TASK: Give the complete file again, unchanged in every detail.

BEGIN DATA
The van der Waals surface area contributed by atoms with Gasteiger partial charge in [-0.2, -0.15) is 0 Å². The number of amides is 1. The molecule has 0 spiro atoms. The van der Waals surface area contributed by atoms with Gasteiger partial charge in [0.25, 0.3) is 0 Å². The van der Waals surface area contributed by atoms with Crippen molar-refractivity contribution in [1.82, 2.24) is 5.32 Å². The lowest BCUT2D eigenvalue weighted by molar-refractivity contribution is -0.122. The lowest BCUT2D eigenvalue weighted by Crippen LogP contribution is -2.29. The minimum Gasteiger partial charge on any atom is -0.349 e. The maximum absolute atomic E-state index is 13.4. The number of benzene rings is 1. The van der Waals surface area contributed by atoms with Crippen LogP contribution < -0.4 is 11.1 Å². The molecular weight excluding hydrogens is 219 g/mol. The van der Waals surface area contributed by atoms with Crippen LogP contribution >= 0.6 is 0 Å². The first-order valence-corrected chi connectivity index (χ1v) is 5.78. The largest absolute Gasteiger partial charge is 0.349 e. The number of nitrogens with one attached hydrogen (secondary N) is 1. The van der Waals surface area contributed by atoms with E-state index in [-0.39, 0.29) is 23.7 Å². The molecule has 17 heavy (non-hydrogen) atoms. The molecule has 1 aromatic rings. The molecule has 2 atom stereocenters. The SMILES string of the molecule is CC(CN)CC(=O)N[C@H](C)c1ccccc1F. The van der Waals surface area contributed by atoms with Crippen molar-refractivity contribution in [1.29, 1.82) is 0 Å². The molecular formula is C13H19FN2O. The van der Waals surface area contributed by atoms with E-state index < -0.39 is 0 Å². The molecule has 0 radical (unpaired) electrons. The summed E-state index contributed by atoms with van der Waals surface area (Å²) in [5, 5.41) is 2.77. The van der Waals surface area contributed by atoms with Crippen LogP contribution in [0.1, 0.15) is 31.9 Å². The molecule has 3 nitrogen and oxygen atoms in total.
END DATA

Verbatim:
The van der Waals surface area contributed by atoms with Gasteiger partial charge in [-0.2, -0.15) is 0 Å². The number of amides is 1. The molecule has 0 spiro atoms. The van der Waals surface area contributed by atoms with Gasteiger partial charge in [0.25, 0.3) is 0 Å². The van der Waals surface area contributed by atoms with Crippen molar-refractivity contribution in [1.82, 2.24) is 5.32 Å². The lowest BCUT2D eigenvalue weighted by molar-refractivity contribution is -0.122. The lowest BCUT2D eigenvalue weighted by Crippen LogP contribution is -2.29. The minimum Gasteiger partial charge on any atom is -0.349 e. The maximum absolute atomic E-state index is 13.4. The number of benzene rings is 1. The van der Waals surface area contributed by atoms with Crippen LogP contribution < -0.4 is 11.1 Å². The molecular weight excluding hydrogens is 219 g/mol. The van der Waals surface area contributed by atoms with Crippen LogP contribution >= 0.6 is 0 Å². The first-order valence-corrected chi connectivity index (χ1v) is 5.78. The largest absolute Gasteiger partial charge is 0.349 e. The number of nitrogens with one attached hydrogen (secondary N) is 1. The van der Waals surface area contributed by atoms with E-state index in [-0.39, 0.29) is 23.7 Å². The molecule has 17 heavy (non-hydrogen) atoms. The molecule has 1 aromatic rings. The molecule has 2 atom stereocenters. The SMILES string of the molecule is CC(CN)CC(=O)N[C@H](C)c1ccccc1F. The van der Waals surface area contributed by atoms with Crippen molar-refractivity contribution in [1.29, 1.82) is 0 Å². The molecular formula is C13H19FN2O. The van der Waals surface area contributed by atoms with E-state index < -0.39 is 0 Å². The molecule has 0 radical (unpaired) electrons. The summed E-state index contributed by atoms with van der Waals surface area (Å²) in [5, 5.41) is 2.77. The van der Waals surface area contributed by atoms with Crippen LogP contribution in [0.1, 0.15) is 31.9 Å². The molecule has 3 nitrogen and oxygen atoms in total.